More robust trade mechanisms aid Australian ties

Vietnam and Australia are set to elevate their existing ties to a comprehensive strategic partnership, with deeper investment and trade flows thanks to various free trade agreements already taking effect.

The prime ministers of both countries plan to exchange visits this year as the nations celebrate 50 years of diplomatic relations and are expected to lift existing ties, with more favourable mechanisms created for trade and investment.

During bilateral talks between Vietnamese State President Vo Van Thuong and Australian Governor-General David Hurley last week in Hanoi, both leaders “agreed on discussions to lift bilateral ties to a comprehensive strategic partnership at a suitable time”.

Vietnam suggested that Australia import more Vietnamese agro-forestry-fishery products to soon balance bilateral trade.

Last year, two-way trade reached $15.7 billion, up 26.7 per cent on-year. In which, Vietnamese exports hit $5.6 billion – up 26.2 per cent; imports touched $10.1 billion – up 27.3 per cent.

Australia is now the seventh-largest trade partner of Vietnam, and the Southeast Asian nation is the 10th largest trade partner of Australia. The achievement is largely attributed to the Comprehensive and Progressive Agreement for Trans-Pacific Partnership, the Regional Comprehensive Economic Partnership, and the ASEAN-Australia-New Zealand Free Trade Agreement.

In Q1 this year, total trade hit $3.4 billion, with Vietnam’s exports of $1.3 billion – down 2.4 per cent on-year, and imports of $2.1 billion – equal to the same period last year. While the reduction is due to global difficulties and negative impacts of the pandemic, it is expected that two-way trade will flourish this year thanks to more favourable trade mechanisms.

“Vietnam welcomes enterprises and investment funds from Australia to come to Vietnam to invest in renewable energy, infrastructure, telecommunications, finance-banking, education, high-tech agriculture, aviation, and tourism,” Prime Minister Pham Minh Chinh told Governor-General Hurley.

“It is also suggested that Australia continues to create favourable conditions for Vietnamese companies to invest in Australia in agriculture, mining, aviation, and tourism.”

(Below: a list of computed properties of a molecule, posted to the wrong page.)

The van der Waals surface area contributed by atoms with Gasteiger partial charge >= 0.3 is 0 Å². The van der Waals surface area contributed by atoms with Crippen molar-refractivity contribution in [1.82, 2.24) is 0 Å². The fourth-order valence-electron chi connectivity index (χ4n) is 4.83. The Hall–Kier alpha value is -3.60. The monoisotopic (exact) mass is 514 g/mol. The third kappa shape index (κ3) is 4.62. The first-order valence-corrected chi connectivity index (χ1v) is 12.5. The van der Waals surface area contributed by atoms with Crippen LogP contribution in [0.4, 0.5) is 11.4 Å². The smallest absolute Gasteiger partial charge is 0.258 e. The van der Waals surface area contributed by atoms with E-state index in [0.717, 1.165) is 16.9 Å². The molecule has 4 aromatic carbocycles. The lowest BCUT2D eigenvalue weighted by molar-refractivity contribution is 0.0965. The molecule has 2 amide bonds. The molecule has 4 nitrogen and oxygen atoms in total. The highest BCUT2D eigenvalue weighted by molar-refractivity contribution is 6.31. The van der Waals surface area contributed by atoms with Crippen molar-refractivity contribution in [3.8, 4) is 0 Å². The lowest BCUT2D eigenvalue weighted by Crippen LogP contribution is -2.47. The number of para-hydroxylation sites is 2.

According to the recent Australia-Vietnam Enhanced Economic Engagement Strategy, the Vietnamese market is high on the radar of Australian companies.

To supplement their domestic operations and make the most of Vietnam’s comparative advantage in manufacturing, a number of Australian companies have significant investments here. These companies are joined by a growing cohort of small- and medium-sized enterprises looking to expand and diversify their manufacturing capacity.

Australian investment is mainly concentrated in manufacturing and processing industries, food services, and agro-forestry-fisheries. Prominent Australian investors in Vietnam include Austal, RMIT University, Blackstone Minerals, BlueScope Steel, CBH Group, and LOGOS.

For example, shipbuilder Austal is capitalising on Vietnam’s expertise as part of a strategy to expand its manufacturing operations for commercial vessels at its production facility in the southern province of Ba Ria-Vung Tau.

Austal Vietnam commenced operations in 2018 as part of a strategy for the group to expand its global manufacturing operations for commercial vessels. The shipyard begins its life with core design and fabrication teams ably supported by Austal Australia’s design and construction resources.

Elsewhere, BlueScope’s $105 million flat steel metallic coating and painting facility in Phu My 1 Industrial Zone in Ba Ria-Vung Tau was commissioned in 2005.

Moreover, SunRice’s investment in a rice processing mill in the Mekong Delta province of Dong Thap has helped secure rice supply for its established markets, particularly in the South Pacific. This offsets the variable annual rice production in Australia due to fluctuations in water availability.

“Vietnam is going to require continued foreign investment inflows into many sectors to sustain its current rates of growth. Australian investors are well-placed to capitalise on this demand, particularly in aviation, transport, logistics, mining, and resources,” said Australia’s Department of Foreign Affairs and Trade.

Consistent with Australia’s foreign investment regime, Vietnamese companies are welcoming investors in Australia’s agricultural sector, helping to create jobs in rural and regional areas.

For example, TH Group has made a large-scale agricultural investment in Australia since 2019 by acquiring and developing three beef farms in the north and west of Australia with an investment of $87.8 million. The project currently has more than 775,000 hectares of land and over 62,000 wild-grazing cattle, supplying beef to the Australian domestic market and exporting to other countries.

Since the investment, TH has continuously strengthened the farm’s capacity, increased profits, and contributed to promoting local economic development. With this project, TH is currently the largest Vietnamese enterprise in Australia.

Australia’s total registered investment capital in Vietnam has reached about $2 billion for almost 600 valid projects, according to Vietnam’s Ministry of Planning and Investment.

Vietnam Investment Review